(II)The Great Canadian Skills Mismatch: People Without Jobs, Jobs Without People and MORE

Rick Miner, Ph.D.
March 2014

Excerpt from Executive Summary: 
According to David Foot and Daniel Stoffman, two
internationally renowned demographers,
“Demographics explain about two-thirds of
everything.” (1996, page 2). Yet, in the case of
Canada’s labour market future, one might
reasonably push that estimate into the 80th
percentile. The 2010 and 2012 reports published
by Miner, in the People Without Jobs, Jobs Without
People series, investigated the impact of the baby
boomer generation exiting the workforce resulting
in significant labour force shortages for Canada.
Since the publication of these reports almost four
years ago, a number of dramatic shifts have
occurred that warrant a re-analysis of the earlier
findings. The changes of most significance are:
- Labour force participation rates for those 55 and
older have increased.
- A number of new immigration programs, targeting
younger immigrants with employable skills, have
been established.
- Labour force demand projections have
decreased.
- Canadian educational attainment levels are
higher than previously projected.
- Retirement benefit provisions are moving
eligibility from 65 to 67 years.
Using this and updated Statistics Canada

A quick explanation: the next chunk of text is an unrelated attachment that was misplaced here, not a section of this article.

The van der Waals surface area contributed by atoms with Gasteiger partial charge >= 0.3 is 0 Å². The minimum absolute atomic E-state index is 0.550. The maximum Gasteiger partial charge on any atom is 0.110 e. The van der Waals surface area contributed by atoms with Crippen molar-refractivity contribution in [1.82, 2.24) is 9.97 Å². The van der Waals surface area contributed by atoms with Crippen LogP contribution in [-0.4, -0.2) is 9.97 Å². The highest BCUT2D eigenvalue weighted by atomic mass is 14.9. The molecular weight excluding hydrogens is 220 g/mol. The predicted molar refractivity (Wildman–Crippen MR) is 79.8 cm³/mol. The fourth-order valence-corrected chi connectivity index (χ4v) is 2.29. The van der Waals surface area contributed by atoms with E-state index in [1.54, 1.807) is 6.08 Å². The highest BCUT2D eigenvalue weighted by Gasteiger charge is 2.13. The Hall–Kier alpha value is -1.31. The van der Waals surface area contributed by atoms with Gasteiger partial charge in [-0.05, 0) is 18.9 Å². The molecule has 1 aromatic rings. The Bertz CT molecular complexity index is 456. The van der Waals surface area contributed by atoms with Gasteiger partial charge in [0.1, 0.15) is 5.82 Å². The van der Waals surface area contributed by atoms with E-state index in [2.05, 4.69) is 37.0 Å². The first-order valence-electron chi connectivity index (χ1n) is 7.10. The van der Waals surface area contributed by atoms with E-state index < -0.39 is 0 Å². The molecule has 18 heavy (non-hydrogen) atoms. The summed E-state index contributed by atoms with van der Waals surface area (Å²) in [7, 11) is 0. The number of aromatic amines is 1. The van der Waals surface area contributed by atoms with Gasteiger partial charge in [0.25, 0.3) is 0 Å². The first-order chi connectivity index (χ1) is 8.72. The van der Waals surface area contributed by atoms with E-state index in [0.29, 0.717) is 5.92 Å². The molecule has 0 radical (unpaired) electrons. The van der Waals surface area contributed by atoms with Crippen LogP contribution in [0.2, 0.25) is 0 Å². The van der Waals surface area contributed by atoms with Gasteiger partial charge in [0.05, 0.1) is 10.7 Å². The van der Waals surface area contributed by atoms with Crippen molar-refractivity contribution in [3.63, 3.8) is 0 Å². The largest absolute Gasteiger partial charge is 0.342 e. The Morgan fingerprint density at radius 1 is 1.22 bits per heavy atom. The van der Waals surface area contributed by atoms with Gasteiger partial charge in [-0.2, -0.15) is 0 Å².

information, the data show that shortages still exist
and are far from trivial. Rather than needing an
additional 2.7 million workers by 2031, the shortage
is now forecasted to be a little less than 2 million.
Similarly, projected skills shortages drop
significantly from 4.2 million to 2.3 million because
of increased educational attainment levels, but a
major problem will still exist.
To address these shortages we need more workers
and we need them to have the right skill sets. To
increase the size of our work force, it is best to look
for employment growth opportunities among those
who have historically been under represented in
the work force. These are immigrants, aboriginals,
persons with disabilities, women, youth and older
workers. Yet, we must be cognizant of the fact that
these skill increases need to correspond to areas
where skill shortages exist, and not to areas where
there are surpluses. Earlier, it was assumed that
simply having an educational attainment level
beyond high school would be sufficient to meet
employers' skill requirements. This assumption
was far too simplistic, and a simple increase in
educational attainment will not automatically
resolve the skills mismatch problems that do and
will exist.

To read the full executive summary and report, please see the attachment below.